17 Feb 2006
Mulching Your Next of Kin
I’m rather bewildered by this and therefore don’t feel especially able to offer an intelligent comment (what’s new I hear you cry), but I thought I should draw your attention to it anyway. Our options for disposing of our dead are either burial (running out of space) or burning. It uses a staggering amount of fossil fuel to cremate a body. Wikipedia reports that you could drive 4,800 miles on the energy equivalent of the energy used to cremate one body. Crematories also release between 0.8 and 5.9 grams of mercury (from amalgam tooth fillings), as each body is burned. There is a growing green burial movement, using biodegradable coffins and planting trees on top of bodies and so on which is wonderful, but you might also like to consider a new process called Promession.
Promession basically sets out to convert the human body into a form that can be mulched. They actually use the word mulch in their literature, so all we permaculturists who have joked for years that we would like to be mulched upon our demise can now actually do it. The Promessa Foundation who are behind this explain the process thus (see also illustration right, in Spanish for no obvious reason, but you get the general idea – click to enlarge);
>An important part of the solution is to remove that which is least important; the water that makes up 70 percent of a normal-sized body. Technically speaking, this is done using an entirely closed individual process in which the corpse is freeze-dried in liquid nitrogen. This makes the body very brittle, and vibration of specific amplitude transforms it into an organic powder that is then introduced into a vacuum chamber where the water is evaporated away.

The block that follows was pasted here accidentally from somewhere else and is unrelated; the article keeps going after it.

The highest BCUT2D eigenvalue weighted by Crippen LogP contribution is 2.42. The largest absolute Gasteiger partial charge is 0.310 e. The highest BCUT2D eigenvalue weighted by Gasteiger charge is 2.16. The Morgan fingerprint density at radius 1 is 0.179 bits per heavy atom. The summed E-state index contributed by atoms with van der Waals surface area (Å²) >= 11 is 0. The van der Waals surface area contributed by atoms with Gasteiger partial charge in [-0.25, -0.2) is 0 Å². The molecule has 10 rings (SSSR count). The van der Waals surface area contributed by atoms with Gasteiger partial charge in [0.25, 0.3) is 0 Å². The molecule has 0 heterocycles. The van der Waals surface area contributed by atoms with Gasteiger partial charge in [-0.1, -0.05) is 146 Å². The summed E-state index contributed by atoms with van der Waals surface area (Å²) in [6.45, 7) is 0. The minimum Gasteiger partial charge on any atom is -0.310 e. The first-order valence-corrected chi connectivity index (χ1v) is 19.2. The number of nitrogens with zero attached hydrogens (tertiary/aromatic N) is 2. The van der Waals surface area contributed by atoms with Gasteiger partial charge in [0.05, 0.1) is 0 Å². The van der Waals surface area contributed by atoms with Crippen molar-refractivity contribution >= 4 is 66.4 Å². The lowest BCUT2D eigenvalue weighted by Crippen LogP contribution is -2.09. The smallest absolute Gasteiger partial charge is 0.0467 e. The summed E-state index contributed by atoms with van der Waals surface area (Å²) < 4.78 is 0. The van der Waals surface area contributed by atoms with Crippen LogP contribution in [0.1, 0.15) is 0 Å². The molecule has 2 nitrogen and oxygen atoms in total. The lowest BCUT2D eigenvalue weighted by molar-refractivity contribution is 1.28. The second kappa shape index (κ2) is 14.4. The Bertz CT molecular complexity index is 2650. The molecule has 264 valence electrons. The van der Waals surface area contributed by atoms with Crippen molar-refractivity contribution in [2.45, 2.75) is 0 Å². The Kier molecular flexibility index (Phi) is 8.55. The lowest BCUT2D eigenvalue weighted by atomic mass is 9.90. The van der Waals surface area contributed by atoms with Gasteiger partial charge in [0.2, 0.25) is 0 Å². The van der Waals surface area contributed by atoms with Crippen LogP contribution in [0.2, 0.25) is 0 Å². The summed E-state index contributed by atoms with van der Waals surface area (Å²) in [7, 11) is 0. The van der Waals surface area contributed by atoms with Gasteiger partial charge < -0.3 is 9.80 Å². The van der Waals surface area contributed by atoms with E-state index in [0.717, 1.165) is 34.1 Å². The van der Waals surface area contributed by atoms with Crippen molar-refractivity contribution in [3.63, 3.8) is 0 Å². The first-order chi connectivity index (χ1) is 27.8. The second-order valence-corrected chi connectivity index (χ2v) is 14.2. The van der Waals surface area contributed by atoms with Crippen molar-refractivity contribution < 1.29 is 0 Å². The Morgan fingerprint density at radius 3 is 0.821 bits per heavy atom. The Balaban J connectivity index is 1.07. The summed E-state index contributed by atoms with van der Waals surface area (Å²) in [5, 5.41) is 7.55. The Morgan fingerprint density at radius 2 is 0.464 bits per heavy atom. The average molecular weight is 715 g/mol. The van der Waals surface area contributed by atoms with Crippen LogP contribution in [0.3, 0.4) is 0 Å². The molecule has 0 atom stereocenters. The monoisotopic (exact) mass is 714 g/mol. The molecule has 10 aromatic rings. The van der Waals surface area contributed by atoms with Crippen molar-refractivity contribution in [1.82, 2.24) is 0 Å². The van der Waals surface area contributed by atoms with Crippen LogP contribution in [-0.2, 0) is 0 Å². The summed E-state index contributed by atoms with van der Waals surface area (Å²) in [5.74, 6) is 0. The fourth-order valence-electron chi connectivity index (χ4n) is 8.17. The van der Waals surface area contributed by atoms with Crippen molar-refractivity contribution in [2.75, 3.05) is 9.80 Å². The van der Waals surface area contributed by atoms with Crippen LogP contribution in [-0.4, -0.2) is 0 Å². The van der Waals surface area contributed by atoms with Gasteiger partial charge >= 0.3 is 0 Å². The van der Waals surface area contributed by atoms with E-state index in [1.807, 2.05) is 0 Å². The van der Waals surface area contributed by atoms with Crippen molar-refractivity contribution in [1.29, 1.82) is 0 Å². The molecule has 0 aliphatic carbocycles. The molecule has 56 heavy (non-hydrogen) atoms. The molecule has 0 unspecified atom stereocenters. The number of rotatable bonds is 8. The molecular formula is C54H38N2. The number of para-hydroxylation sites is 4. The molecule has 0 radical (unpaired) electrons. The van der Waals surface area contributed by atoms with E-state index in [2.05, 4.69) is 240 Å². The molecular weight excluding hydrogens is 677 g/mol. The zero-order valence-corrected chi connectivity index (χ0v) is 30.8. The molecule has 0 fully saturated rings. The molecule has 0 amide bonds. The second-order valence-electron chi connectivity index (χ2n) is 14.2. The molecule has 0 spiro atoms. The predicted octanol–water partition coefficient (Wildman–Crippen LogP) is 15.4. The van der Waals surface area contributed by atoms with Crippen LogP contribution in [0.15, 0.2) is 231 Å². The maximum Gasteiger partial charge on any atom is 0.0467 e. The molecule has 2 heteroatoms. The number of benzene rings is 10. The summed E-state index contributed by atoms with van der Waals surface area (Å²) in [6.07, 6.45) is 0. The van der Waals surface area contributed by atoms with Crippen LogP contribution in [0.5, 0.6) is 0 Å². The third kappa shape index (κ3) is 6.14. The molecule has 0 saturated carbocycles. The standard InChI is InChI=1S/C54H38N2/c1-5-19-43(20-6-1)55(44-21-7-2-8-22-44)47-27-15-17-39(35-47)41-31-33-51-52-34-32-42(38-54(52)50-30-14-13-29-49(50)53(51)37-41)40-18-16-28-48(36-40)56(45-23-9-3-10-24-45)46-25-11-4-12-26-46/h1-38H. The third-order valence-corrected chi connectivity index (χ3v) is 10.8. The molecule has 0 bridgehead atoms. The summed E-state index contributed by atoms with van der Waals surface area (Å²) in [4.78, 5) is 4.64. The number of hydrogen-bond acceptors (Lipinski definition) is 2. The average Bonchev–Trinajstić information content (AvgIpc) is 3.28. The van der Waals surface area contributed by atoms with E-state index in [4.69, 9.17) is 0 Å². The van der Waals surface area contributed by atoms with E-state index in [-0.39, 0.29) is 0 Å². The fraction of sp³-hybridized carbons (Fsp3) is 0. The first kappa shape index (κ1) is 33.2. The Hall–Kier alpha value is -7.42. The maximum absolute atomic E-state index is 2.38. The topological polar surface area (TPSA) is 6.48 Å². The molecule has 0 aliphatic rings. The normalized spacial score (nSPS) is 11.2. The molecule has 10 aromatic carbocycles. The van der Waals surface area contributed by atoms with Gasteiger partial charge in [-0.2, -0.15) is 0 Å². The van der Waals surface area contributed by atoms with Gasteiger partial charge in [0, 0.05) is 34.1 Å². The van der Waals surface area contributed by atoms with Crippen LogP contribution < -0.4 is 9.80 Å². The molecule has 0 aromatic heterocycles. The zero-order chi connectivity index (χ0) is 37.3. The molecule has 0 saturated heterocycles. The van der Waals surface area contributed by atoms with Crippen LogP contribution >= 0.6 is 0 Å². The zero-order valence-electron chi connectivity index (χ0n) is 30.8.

>The now dry powder then passes through a metal separator where any surgical spare parts and mercury are removed. In a similar way, the powder can be disinfected if required. The remains are now ready to be laid in a biodegradable (mulch able) coffin. There is no hurry with the burial itself. The organic powder, which is hygienic and odourless, does not decompose when kept dry. The burial takes place in a shallow grave in living soil that turns the coffin and its contents into compost in about 6-12 months time. In conjunction with the burial and in accordance with the wishes of the deceased or next of kin, a bush or tree can be planted above the coffin. The compost formed can then be taken up by the plant, which can instil greater insight in and respect for the ecological cycle, of which every living thing is a part. The plant stands as a symbol of the person, and we understand where the body went.
I have yet to come across any energy evaluations that compare the energy requirements to ‘promess’ (would that be the verb?) someone as opposed to cremating them. The first facility is up and running in Sweden since 2001. The Promessa Foundation offer franchises for anyone wanting to set up such a facility.
They state that “since the remains do not cause any impact on the environment, this should also lift restrictions making it possible to place gravesites freely; in the home, on family property or other places with emotional ties to the deceased and next of kin”. I still have a mental picture of my eventual remains being interred in some south facing meadow somewhere with a highly productive strain of walnut hand selected by Martin Crawford of the Agroforestry Research Trust planted on top. But then, perhaps, if there was a local promession facility, I could be reduced to mulch, and sprinked round the tomato bushes. Not a bad way to go either…